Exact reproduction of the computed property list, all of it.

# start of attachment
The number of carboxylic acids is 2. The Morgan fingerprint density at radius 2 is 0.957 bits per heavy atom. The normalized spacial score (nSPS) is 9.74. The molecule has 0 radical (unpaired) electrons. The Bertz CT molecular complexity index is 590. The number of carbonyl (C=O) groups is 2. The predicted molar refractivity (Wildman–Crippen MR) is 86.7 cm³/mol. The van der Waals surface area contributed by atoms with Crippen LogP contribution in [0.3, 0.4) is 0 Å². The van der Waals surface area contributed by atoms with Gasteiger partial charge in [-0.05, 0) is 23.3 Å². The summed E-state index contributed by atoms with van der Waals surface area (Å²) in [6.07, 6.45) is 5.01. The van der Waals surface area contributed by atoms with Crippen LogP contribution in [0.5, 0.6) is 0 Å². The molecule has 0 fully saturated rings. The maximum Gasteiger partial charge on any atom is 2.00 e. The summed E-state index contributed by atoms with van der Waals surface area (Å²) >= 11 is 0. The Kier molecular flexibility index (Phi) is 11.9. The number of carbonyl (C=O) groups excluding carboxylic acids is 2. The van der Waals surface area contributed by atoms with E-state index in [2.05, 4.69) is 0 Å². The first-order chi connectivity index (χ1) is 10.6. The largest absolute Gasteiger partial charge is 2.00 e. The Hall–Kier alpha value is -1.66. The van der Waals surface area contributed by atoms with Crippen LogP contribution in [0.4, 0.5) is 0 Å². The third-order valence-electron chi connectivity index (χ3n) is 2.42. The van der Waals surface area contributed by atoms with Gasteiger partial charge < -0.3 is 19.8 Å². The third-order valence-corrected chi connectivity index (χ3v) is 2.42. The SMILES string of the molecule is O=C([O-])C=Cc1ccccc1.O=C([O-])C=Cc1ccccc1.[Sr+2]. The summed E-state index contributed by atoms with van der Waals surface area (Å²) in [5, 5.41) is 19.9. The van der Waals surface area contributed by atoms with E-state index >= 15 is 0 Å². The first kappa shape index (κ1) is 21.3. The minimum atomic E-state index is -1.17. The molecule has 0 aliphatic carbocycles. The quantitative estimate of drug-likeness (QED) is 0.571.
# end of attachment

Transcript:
The number of carboxylic acids is 2. The Morgan fingerprint density at radius 2 is 0.957 bits per heavy atom. The normalized spacial score (nSPS) is 9.74. The molecule has 0 radical (unpaired) electrons. The Bertz CT molecular complexity index is 590. The number of carbonyl (C=O) groups is 2. The predicted molar refractivity (Wildman–Crippen MR) is 86.7 cm³/mol. The van der Waals surface area contributed by atoms with Crippen LogP contribution in [0.3, 0.4) is 0 Å². The van der Waals surface area contributed by atoms with Gasteiger partial charge in [-0.05, 0) is 23.3 Å². The summed E-state index contributed by atoms with van der Waals surface area (Å²) in [6.07, 6.45) is 5.01. The van der Waals surface area contributed by atoms with Crippen LogP contribution in [0.5, 0.6) is 0 Å². The molecule has 0 fully saturated rings. The maximum Gasteiger partial charge on any atom is 2.00 e. The summed E-state index contributed by atoms with van der Waals surface area (Å²) >= 11 is 0. The Kier molecular flexibility index (Phi) is 11.9. The number of carbonyl (C=O) groups excluding carboxylic acids is 2. The van der Waals surface area contributed by atoms with E-state index in [2.05, 4.69) is 0 Å². The first-order chi connectivity index (χ1) is 10.6. The largest absolute Gasteiger partial charge is 2.00 e. The Hall–Kier alpha value is -1.66. The van der Waals surface area contributed by atoms with Crippen LogP contribution in [0.4, 0.5) is 0 Å². The third-order valence-electron chi connectivity index (χ3n) is 2.42. The van der Waals surface area contributed by atoms with Gasteiger partial charge < -0.3 is 19.8 Å². The third-order valence-corrected chi connectivity index (χ3v) is 2.42. The SMILES string of the molecule is O=C([O-])C=Cc1ccccc1.O=C([O-])C=Cc1ccccc1.[Sr+2]. The summed E-state index contributed by atoms with van der Waals surface area (Å²) in [5, 5.41) is 19.9. The van der Waals surface area contributed by atoms with E-state index >= 15 is 0 Å². The first kappa shape index (κ1) is 21.3. The minimum atomic E-state index is -1.17. The molecule has 0 aliphatic carbocycles. The quantitative estimate of drug-likeness (QED) is 0.571.